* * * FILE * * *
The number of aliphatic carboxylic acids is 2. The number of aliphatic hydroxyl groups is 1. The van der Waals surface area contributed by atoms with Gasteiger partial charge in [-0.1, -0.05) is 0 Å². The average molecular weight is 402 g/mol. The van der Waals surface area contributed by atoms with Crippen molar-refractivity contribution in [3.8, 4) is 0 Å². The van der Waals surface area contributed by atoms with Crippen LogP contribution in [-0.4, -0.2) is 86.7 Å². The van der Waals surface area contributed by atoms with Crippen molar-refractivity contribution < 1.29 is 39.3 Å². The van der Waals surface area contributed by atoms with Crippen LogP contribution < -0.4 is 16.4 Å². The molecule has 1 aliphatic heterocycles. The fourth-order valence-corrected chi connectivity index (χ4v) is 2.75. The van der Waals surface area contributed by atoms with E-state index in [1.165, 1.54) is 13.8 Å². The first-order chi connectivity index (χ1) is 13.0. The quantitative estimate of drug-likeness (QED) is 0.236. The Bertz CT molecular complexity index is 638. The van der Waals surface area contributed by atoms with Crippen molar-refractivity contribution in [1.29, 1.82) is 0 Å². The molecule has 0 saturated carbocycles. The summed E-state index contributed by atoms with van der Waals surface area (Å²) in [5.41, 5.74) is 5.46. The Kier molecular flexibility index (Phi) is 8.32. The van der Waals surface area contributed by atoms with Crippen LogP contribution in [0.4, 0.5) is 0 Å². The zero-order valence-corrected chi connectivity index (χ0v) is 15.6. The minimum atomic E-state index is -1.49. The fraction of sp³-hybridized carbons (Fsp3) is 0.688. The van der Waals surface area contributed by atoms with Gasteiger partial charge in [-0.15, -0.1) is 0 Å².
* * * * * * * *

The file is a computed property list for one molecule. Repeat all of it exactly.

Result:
The number of aliphatic carboxylic acids is 2. The number of aliphatic hydroxyl groups is 1. The van der Waals surface area contributed by atoms with Gasteiger partial charge in [-0.1, -0.05) is 0 Å². The average molecular weight is 402 g/mol. The van der Waals surface area contributed by atoms with Crippen molar-refractivity contribution in [3.8, 4) is 0 Å². The van der Waals surface area contributed by atoms with Crippen LogP contribution in [-0.4, -0.2) is 86.7 Å². The van der Waals surface area contributed by atoms with Crippen molar-refractivity contribution < 1.29 is 39.3 Å². The van der Waals surface area contributed by atoms with Crippen LogP contribution < -0.4 is 16.4 Å². The molecule has 1 aliphatic heterocycles. The fourth-order valence-corrected chi connectivity index (χ4v) is 2.75. The van der Waals surface area contributed by atoms with E-state index in [1.165, 1.54) is 13.8 Å². The first-order chi connectivity index (χ1) is 13.0. The quantitative estimate of drug-likeness (QED) is 0.236. The Bertz CT molecular complexity index is 638. The van der Waals surface area contributed by atoms with Crippen molar-refractivity contribution in [1.29, 1.82) is 0 Å². The molecule has 0 saturated carbocycles. The summed E-state index contributed by atoms with van der Waals surface area (Å²) in [5.41, 5.74) is 5.46. The Kier molecular flexibility index (Phi) is 8.32. The van der Waals surface area contributed by atoms with Crippen LogP contribution in [0.4, 0.5) is 0 Å². The zero-order valence-corrected chi connectivity index (χ0v) is 15.6. The minimum atomic E-state index is -1.49. The fraction of sp³-hybridized carbons (Fsp3) is 0.688. The van der Waals surface area contributed by atoms with Gasteiger partial charge in [-0.15, -0.1) is 0 Å².